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Questions regarding "So, you want to setup a good electrical system in your camper?"


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#41 Wallowa

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Posted 04 March 2021 - 02:43 AM

Yes...4 gauge wire is in the build....not certain which DC/DC is in the mix....whichever, KP has it "wired"... B) ...sorry could not help myself.

 

Vic and Jack thanks yet again...still fuzzy on the need for 40 volts [series] in my case if the Victron controller only 'needs' 5 V over battery 12V [Victron manual]...that the Victron controller modulates both the voltage and amperage to deliver the optimal watts into the battery is reassuring..

 

Also, from what I read the speed of charge is important on Li batteries longevity; I am assuming the Victron not only regulates for optimal watt input but speed of that input into the Li batteries...correct?

 

Phil


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#42 Wallowa

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Posted 04 March 2021 - 02:44 AM

Wallowa, my appt is April 19. 

 

 

Would appreciate a full report with details of the installation...thanks....

 

Phil


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#43 rando

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Posted 04 March 2021 - 03:10 AM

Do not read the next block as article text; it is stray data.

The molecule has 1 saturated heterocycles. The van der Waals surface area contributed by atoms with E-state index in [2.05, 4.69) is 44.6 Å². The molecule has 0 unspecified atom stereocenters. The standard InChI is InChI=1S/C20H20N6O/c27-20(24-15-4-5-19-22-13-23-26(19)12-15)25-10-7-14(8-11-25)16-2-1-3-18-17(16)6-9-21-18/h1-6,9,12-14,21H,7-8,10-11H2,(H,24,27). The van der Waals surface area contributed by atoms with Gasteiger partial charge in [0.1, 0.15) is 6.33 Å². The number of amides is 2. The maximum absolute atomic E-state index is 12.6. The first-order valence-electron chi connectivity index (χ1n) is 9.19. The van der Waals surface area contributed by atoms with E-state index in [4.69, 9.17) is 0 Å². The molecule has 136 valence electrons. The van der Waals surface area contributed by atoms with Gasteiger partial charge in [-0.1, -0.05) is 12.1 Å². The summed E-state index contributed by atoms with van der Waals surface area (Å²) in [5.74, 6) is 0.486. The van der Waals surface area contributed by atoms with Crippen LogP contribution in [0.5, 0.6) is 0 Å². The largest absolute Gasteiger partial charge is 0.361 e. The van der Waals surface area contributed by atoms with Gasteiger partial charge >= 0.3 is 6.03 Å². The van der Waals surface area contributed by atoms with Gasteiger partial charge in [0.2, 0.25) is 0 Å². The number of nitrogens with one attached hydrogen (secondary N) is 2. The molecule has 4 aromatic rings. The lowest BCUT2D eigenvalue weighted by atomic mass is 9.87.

The short answer: if your panels are the same type/brand (or same wattage and very similar Vmax), connect in series up to what your MPPT controller can handle. I have four 100W 19Vmax panels - 76V - on my 100/30 Vic, which can handle up to 100V input. Some controllers are limited to 30V or 50V.

 

Your panel voltage will vary by about 2V to 4V depending on how much sun and how much current you are asking the panel to supply.

 

The higher voltage from two panels in series does not pull more current out of the panels - but the higher voltage (38V instead of 19V - it varies by a few volts) means that the voltage is always more than 5V above your battery voltage and the MPPT controller will always be adjusting the voltage (up and down) to get the most watts (current X voltage). The MPPT controller actually sets the output voltage of the panels to get the maximum watts.